After the wire was repaired, the pot still did not work. It seems that the arc had blown a fuse, but there are at least three fuse panels and one circuit breaker involved, and our efforts at swapping fuses didn’t get things working. David eventually headed out to find his voltmeter at home, and failing that returned with a newly-purchased one. After a second outing to buy a battery for it we started tracing the power. We must have confused our fuse-swapping trials because the caster came on when we turned on the switch, and the voltmeter proved unnecessary.

By then it was into the afternoon and time for presentations so we didn’t really get to see the caster run.

After sandwiches for lunch, the afternoon saw presentations in the lobby outside Wolfe Editions. The presentations had been rescheduled from the original plan because several of the attendees had to leave Sunday afternoon and would have missed half the presentations on the original schedule. Unfortunately I didn’t take notes on the presentations so I can’t really give any details on them here.

The banquet was held at DeMillo’s On The Water, a ferry converted into a restaurant docked in the harbour. We had a long table and I was seated near the middle, and after dinner I took a couple of quick pictures looking down the table either way. I’m not going to try to identify everyone here.

After dessert Rich Hopkins gave a presentation on some of the history of the ATF. Some photos from the early years had surfaced since the last conference and these were included in his talk.

Sunday morning we met again at Wolfe Editions for the remaining presentations. These were followed by a group session for users of the Welliver computer interface.

After sandwiches for lunch, by the afternoon the folks who had to leave early were gone, and those remaining had the choice to hang around Wolfe Editions or drop by our other hosting location, Scott Vile’s Ascensius Press. I chose the latter, so I got to visit another interesting shop. I unfortunately took no photos here; the shop had a low ceiling so wide shots like I took at Wolfe Editions would not be possible.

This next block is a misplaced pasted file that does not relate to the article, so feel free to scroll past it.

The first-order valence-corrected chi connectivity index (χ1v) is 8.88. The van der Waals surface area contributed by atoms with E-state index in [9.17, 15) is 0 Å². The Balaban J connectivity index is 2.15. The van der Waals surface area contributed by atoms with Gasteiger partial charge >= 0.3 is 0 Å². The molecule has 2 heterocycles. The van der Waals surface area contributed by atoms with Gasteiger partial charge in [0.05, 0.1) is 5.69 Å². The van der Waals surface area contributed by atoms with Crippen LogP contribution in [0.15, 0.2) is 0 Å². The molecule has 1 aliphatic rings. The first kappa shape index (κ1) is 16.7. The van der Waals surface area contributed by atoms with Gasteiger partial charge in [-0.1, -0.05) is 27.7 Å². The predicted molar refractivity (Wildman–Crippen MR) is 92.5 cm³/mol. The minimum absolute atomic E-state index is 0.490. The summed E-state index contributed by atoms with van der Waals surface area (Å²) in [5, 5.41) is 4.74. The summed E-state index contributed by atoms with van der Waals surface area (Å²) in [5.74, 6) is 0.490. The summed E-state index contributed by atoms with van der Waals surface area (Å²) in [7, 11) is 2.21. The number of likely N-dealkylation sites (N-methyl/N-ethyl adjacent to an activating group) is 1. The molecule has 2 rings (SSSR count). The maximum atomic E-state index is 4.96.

Scott was trying to get his Supercaster to cast strip material but just could not come up with the correct combination of speed, temperature, pump adjustments, and phase of the moon to get it to work. Dan Jones was there as well and he feels that for strip material the alloy should be low on tin and antimony, even leaner that Linotype (eutectic) metal, for good strip casting.

On the other hand, I had the opportunity to try out my computer interface on John Kristensen’s comp caster. Although the pot was cold I could put the caster through all the motions and it worked flawlessly. At least the interface worked flawlessly: Although onlookers were somewhat amused to see this tangle of wires and breadboard bouncing up and down on top of the centering pin arm (I claim this is “stress testing”) I was more concerned about the way the entire galley and tool tray squirmed around visibly during a galley cycle. Ed Rayher and I looked into this and found that one of the screws holding the galley stand to the main stand was loose, and the slide for the line hook was stiff with old lubricant. Tightening the screw and some WD-40 on the slide cleared up the problem. I have mentioned to John that this slide needs some proper oil, since WD-40 will not last.

The group that had gathered at Ascensius Press convened again for dinner at the Portland Pie Company in Scarborough for more food and beer and a bit of a postmortem of the conference.

R-L: Sarah Wrzesinki, Val Lucas, Dan Jones, and Ky Wrzesinki

L-R: Ed Rayher, Patrick Goossens, David MacMillan (completely hidden behind Patrick), and his partner Kate at the head of the table.

The next morning I headed home via Quebec and Ontario (rather than through New York to Buffalo). This was a cross-Maine trip through several roads and turns, and my phone chose that day to stop providing cell data so I only had a rough Google Maps route through the state. One road was closed, I assume due to flooding with all the rain on Sunday, making my route even more poorly defined. I reasoned, though, that if I continued North and West and didn’t turn off onto any smaller roads I would eventually arrive at I-93. My only theory regarding my phone is that May 1st was the date AT&T actually pulled the plug on 3G service (my ancient phone can in theory do 4G but that might be a Bell Canada dialect incompatible with AT&T).